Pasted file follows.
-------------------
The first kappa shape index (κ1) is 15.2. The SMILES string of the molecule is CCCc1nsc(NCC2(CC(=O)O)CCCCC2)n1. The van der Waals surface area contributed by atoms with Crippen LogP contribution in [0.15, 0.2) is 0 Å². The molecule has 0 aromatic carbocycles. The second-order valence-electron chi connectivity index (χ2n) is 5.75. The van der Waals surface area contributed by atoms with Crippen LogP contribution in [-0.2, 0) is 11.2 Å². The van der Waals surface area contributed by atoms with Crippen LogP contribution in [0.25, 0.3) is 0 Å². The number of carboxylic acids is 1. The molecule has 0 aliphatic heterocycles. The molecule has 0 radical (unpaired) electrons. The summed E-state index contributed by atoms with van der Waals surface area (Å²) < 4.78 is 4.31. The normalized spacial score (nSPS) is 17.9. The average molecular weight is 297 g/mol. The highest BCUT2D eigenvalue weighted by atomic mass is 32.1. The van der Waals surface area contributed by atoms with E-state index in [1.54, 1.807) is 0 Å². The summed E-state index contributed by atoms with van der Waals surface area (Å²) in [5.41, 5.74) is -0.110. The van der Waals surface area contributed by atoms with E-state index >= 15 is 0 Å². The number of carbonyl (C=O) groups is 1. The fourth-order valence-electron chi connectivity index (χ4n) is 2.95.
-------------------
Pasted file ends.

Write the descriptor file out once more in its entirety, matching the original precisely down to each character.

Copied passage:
The first kappa shape index (κ1) is 15.2. The SMILES string of the molecule is CCCc1nsc(NCC2(CC(=O)O)CCCCC2)n1. The van der Waals surface area contributed by atoms with Crippen LogP contribution in [0.15, 0.2) is 0 Å². The molecule has 0 aromatic carbocycles. The second-order valence-electron chi connectivity index (χ2n) is 5.75. The van der Waals surface area contributed by atoms with Crippen LogP contribution in [-0.2, 0) is 11.2 Å². The van der Waals surface area contributed by atoms with Crippen LogP contribution in [0.25, 0.3) is 0 Å². The number of carboxylic acids is 1. The molecule has 0 aliphatic heterocycles. The molecule has 0 radical (unpaired) electrons. The summed E-state index contributed by atoms with van der Waals surface area (Å²) < 4.78 is 4.31. The normalized spacial score (nSPS) is 17.9. The average molecular weight is 297 g/mol. The highest BCUT2D eigenvalue weighted by atomic mass is 32.1. The van der Waals surface area contributed by atoms with E-state index in [1.54, 1.807) is 0 Å². The summed E-state index contributed by atoms with van der Waals surface area (Å²) in [5.41, 5.74) is -0.110. The van der Waals surface area contributed by atoms with E-state index >= 15 is 0 Å². The number of carbonyl (C=O) groups is 1. The fourth-order valence-electron chi connectivity index (χ4n) is 2.95.